Ezekiel 33:11
Say to them: 'As surely as I live, declares the Lord GOD, I take no pleasure in the death of the wicked, but rather that the wicked should turn from their ways and live. Turn! Turn from your evil ways! For why should you die, O house of Israel?'
An Appeal to the HeartJ. H. Hughes.Ezekiel 33:11
Divine ExpostulationJ. Parker, D. D.Ezekiel 33:11
God Calling the Wicked to RepentanceJohn Kennedy, D. D.Ezekiel 33:11
God Does not Delight in the Ruin of SinnersThe Scottish Christian HeraldEzekiel 33:11
God has no Pleasure in the Sinner's DeathEzekiel 33:11
Life by Repentance unto LifeR. Paisley.Ezekiel 33:11
Man is Bent on His Own DestructionD. A. Clark.Ezekiel 33:11
Pleading and EncouragementEzekiel 33:11
The Compassion of God for the UnconvertedA. Monod.Ezekiel 33:11
The Death of the Wicked not Pleasing to GodL. S. Spencer, D. D.Ezekiel 33:11
The Goodness and Severity of GodR. W. Dibdin, M. A.Ezekiel 33:11
The Salvation of Sinners Desired by GodSketches of Four Hundred SermonsEzekiel 33:11
The Sincerity of Divine ExpostulationsH. Bonar, D. D.Ezekiel 33:11
Why Go to HellA. G. Brown.Ezekiel 33:11
Why Will Ye DieA. Nettleton, D. D.Ezekiel 33:11
The Hope and the Way of LifeW. Clarkson Ezekiel 33:10, 11
Men's Misconception of God's GovernmentJ.D. Davies Ezekiel 33:10-20

Men are naturally prone to merge themselves in the nation. This was, perhaps, a stronger habit among the Jews than among us. They could not understand how that, while God punished the nation, he could protect the individual. Israel may be depressed in fortune, while yet Daniel and his companions are elevated. Sodom may be destroyed, but Lot shall be preserved.

I. SUFFERING OFTEN BLINDS MEN'S EYES TO GOD'S EQUITABLENESS. It is natural to suppose that luxurious prosperity is due to our merits; and, if adversity visits us, we judge ourselves to be hardly dealt with. Scarcely one man in a thousand realizes the fact that he deserves nothing, and that the common benefits of air and food are the unpurchased gifts of God. As soon as the suspension of Divine favors is felt we are disposed to complain. We cannot conceive that we have deserved such hardship. We see others, no more replete with virtue than ourselves, enveloped in silk and purple, riding abroad in gilded chariots. Does God really rule over the interests and fortunes of men? We have abandoned some evil courses: is not God going to reward us for this? Still, we can only think of our losses and our afflictions; we cannot see the higher benefits God is bringing to us. Through our blinding tears we can only see oppression and injustice. Through selfish tears we see only what we have lost, not what we have gained. We would rather discover injustice in God than iniquity within ourselves. Truly has it been said, "There's none so blind as those who will not see."

II. NATIONAL CALAMITY IS A SYMBOL OF PERSONAL PERDITION. The overthrow of a nation is something visible, impressive, startling. Yet it is not the worse thing that can happen to a man. He may have to transfer his political allegiance to another. He may have to live under a different set of laws and institutions. He may have to quit scenes in nature, with which he has been long familiar, for other scenes in a distant land. This loss, dishonor, banishment, are intended to remind him that there is a worse exile - an exile from his spirit's home, an exile from the kingdom of God, of which Canaan was but a symbol. To be compelled to dwell among idolaters was a gracious chastisement, to make his spirit recoil from the fear of dwelling forever among the foes of God. And if the Hebrew exile took to heart the lesson, that banishment to Babylon might become to him salvation.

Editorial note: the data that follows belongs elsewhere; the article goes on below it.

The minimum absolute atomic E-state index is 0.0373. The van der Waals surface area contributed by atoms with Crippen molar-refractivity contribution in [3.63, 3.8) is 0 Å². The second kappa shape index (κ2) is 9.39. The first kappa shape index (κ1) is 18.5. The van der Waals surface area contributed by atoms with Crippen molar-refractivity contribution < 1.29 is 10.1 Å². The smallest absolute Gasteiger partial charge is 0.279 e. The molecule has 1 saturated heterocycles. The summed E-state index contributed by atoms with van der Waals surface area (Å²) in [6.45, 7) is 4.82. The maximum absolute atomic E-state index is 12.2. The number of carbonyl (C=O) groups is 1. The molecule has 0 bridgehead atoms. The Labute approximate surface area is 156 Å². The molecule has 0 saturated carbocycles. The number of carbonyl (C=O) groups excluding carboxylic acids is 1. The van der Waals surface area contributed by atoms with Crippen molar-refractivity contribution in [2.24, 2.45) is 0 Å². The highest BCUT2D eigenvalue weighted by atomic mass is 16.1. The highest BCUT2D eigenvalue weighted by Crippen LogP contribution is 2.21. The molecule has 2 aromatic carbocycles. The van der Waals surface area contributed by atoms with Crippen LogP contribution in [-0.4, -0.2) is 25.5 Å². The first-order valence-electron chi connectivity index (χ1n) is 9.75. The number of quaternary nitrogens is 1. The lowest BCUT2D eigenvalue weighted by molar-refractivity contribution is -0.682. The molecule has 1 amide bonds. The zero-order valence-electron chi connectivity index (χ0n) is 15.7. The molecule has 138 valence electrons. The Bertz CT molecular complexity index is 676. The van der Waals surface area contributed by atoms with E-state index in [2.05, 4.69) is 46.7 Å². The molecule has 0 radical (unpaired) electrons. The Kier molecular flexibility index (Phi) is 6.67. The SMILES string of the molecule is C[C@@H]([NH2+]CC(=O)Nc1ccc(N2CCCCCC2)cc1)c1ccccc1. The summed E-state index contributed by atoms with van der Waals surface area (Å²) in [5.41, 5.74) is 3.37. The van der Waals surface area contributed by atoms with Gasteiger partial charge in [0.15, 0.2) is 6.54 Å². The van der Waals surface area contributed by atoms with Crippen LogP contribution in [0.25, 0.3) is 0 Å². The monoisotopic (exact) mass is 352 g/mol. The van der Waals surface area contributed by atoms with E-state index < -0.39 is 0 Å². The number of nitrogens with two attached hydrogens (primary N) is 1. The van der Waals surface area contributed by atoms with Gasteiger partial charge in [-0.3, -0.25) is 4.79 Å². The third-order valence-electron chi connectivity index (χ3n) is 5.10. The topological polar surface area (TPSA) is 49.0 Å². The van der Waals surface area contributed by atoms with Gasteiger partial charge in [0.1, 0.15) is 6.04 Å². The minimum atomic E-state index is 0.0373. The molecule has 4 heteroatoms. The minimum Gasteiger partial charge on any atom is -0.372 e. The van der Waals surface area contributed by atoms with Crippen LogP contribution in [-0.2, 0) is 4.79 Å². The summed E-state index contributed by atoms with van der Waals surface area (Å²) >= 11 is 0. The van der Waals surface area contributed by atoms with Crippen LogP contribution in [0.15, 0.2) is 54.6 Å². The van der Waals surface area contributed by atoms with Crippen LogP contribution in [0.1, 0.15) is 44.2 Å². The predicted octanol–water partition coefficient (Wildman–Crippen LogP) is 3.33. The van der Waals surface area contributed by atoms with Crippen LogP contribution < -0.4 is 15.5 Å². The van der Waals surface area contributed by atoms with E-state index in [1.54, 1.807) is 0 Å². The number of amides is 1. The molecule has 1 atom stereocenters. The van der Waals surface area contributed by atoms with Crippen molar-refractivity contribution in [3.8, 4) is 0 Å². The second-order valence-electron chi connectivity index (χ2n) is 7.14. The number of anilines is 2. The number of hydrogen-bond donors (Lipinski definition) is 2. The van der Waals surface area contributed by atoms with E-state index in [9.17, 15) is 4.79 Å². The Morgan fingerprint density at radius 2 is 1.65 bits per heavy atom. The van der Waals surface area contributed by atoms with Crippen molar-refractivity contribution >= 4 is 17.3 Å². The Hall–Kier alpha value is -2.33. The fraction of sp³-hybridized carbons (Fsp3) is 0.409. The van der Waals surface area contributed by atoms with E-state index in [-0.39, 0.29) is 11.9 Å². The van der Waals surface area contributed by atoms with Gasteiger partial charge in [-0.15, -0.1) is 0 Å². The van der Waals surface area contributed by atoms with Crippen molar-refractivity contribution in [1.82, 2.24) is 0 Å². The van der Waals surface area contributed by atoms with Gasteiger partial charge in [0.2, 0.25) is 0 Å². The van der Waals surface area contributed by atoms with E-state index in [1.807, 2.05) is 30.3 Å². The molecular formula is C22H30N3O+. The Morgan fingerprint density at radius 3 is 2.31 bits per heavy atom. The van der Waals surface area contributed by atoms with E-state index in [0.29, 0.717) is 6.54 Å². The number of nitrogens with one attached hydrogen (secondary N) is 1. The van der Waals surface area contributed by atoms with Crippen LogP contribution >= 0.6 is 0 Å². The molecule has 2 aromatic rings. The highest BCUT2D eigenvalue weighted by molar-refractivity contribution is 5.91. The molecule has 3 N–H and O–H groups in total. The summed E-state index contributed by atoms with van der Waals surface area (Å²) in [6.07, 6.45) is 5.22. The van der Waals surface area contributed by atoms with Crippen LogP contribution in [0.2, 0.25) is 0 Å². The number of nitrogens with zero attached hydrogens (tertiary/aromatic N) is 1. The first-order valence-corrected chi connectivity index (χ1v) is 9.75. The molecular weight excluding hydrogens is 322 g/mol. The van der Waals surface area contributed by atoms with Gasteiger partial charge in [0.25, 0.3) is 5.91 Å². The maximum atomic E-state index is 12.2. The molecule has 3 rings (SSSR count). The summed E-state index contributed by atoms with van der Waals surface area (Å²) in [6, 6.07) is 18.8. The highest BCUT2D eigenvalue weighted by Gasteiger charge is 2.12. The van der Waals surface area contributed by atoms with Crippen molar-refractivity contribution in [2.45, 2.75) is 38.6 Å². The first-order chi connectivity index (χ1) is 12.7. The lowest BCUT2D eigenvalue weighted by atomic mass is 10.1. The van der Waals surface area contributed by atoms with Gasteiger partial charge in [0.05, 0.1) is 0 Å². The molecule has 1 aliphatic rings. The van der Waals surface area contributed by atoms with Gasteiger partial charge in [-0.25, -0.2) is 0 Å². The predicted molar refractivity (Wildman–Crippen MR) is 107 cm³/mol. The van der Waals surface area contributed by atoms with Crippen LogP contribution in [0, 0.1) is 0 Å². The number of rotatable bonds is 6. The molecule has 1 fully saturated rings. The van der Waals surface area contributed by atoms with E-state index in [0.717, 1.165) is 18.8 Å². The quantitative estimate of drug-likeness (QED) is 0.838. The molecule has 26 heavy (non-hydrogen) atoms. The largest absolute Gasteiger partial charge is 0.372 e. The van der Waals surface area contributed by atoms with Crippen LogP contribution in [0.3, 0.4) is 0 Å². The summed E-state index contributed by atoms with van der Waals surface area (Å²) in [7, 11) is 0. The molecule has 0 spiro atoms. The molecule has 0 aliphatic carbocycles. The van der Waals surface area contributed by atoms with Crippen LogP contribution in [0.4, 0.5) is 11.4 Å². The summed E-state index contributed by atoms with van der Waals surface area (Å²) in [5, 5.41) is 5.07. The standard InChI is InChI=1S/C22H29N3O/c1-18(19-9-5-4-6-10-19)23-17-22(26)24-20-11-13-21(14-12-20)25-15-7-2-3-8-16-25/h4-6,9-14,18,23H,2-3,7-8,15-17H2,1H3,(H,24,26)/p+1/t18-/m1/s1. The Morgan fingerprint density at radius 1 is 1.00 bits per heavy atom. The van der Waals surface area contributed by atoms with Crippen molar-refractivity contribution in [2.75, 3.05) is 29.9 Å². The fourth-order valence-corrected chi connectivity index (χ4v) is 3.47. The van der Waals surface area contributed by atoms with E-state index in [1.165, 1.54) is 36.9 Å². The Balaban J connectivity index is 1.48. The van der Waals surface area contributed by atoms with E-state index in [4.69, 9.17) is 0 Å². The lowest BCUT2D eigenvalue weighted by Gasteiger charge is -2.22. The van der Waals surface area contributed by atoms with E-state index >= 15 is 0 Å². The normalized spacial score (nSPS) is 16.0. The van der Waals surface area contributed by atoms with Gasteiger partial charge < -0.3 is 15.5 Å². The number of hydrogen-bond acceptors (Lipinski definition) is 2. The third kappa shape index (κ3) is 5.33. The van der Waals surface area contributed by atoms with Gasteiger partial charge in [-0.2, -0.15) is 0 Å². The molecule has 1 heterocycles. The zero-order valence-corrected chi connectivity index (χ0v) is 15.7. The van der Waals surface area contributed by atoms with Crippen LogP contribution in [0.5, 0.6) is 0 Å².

III. NATIONAL CALAMITY IS CONSONANT WITH PERSONAL WELL-BEING. The typical Jew was murmuring in Babylon that this destruction of the nation was incompatible with God's promise of life - a promise founded on personal repentance. "If our transgressions and our sins be upon us, and we pine away in them, how should we then live?" Their idea of life was free life in Judea. God's idea of life was their return to allegiance and piety. "In his favor," and in this alone, they could find life. Consequently, a penitent Jew could have found the highest life, even while an exile in Babylon. If he personally felt and confessed his sin, if he reposed his soul on God's great mercy, if he bowed his spirit to God's will, and walked humbly with his God, this was life of the noblest kind. And, like a saint of later date, he could "rejoice even in tribulation." Better to dwell on Chebar's banks in the society of Jehovah than to dwell in the palaces of Jerusalem without God as a Friend. If God be my God, exile has no terror for me. Where God is, there is my heaven.

IV. RIGHTEOUSNESS MUST BE PERSONAL, NOT HEREDITARY NOR TRADITIONAL. The foolish and hurtful idea dwelt in the minds of the Jews that God's former favor to them as a nation was a guarantee for all future security. It was a species of anti-nomianism. Their maxim was, "Once righteous, always righteous, notwithstanding our deeds.;' They imagined that they could not fall from their exalted position. It is marvelous how deep-rooted in some minds this prejudice respecting traditional piety becomes. But the fervid piety of former days will avail us nothing if faith and love are now dead. It is only a living faith, a present submission, that God accepts. And if our former faith and love have evaporated, there is clear evidence that it was only a pretence, and not the reality. To be accepted of God, and to be accounted worthy of heaven, I personally must be righteous. The righteousness of the nation is nothing else than the righteousness of the component parts. And unless I individually am righteous in God's esteem, I shall be rejected and condemned in the great assize.